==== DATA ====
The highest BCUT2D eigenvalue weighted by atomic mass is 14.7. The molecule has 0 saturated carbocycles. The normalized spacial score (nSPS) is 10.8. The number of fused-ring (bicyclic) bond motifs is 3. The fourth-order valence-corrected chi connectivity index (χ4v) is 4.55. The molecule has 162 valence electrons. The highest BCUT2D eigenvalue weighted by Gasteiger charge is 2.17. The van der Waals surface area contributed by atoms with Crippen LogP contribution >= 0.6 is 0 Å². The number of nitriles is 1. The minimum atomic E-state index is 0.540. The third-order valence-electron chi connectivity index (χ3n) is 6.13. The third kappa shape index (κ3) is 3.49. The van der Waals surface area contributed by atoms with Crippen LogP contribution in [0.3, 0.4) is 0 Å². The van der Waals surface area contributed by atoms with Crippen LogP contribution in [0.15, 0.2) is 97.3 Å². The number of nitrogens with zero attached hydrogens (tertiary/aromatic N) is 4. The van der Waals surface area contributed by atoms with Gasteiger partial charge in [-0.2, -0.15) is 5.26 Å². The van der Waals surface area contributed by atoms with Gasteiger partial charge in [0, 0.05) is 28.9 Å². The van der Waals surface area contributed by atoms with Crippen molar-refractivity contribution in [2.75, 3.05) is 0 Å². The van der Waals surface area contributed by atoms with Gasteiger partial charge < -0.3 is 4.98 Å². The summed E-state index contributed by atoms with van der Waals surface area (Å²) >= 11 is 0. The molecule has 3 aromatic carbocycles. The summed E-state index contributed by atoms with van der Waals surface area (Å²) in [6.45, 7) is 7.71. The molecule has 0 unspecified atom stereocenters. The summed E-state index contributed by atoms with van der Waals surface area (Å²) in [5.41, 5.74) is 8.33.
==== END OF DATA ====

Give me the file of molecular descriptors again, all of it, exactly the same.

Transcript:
The highest BCUT2D eigenvalue weighted by atomic mass is 14.7. The molecule has 0 saturated carbocycles. The normalized spacial score (nSPS) is 10.8. The number of fused-ring (bicyclic) bond motifs is 3. The fourth-order valence-corrected chi connectivity index (χ4v) is 4.55. The molecule has 162 valence electrons. The highest BCUT2D eigenvalue weighted by Gasteiger charge is 2.17. The van der Waals surface area contributed by atoms with Crippen LogP contribution >= 0.6 is 0 Å². The number of nitriles is 1. The minimum atomic E-state index is 0.540. The third-order valence-electron chi connectivity index (χ3n) is 6.13. The third kappa shape index (κ3) is 3.49. The van der Waals surface area contributed by atoms with Crippen LogP contribution in [0.3, 0.4) is 0 Å². The van der Waals surface area contributed by atoms with Crippen LogP contribution in [0.15, 0.2) is 97.3 Å². The number of nitrogens with zero attached hydrogens (tertiary/aromatic N) is 4. The van der Waals surface area contributed by atoms with Gasteiger partial charge in [-0.2, -0.15) is 5.26 Å². The van der Waals surface area contributed by atoms with Gasteiger partial charge in [0, 0.05) is 28.9 Å². The van der Waals surface area contributed by atoms with Crippen molar-refractivity contribution in [2.75, 3.05) is 0 Å². The van der Waals surface area contributed by atoms with Gasteiger partial charge < -0.3 is 4.98 Å². The summed E-state index contributed by atoms with van der Waals surface area (Å²) >= 11 is 0. The molecule has 3 aromatic carbocycles. The summed E-state index contributed by atoms with van der Waals surface area (Å²) in [6.45, 7) is 7.71. The molecule has 0 unspecified atom stereocenters. The summed E-state index contributed by atoms with van der Waals surface area (Å²) in [5.41, 5.74) is 8.33.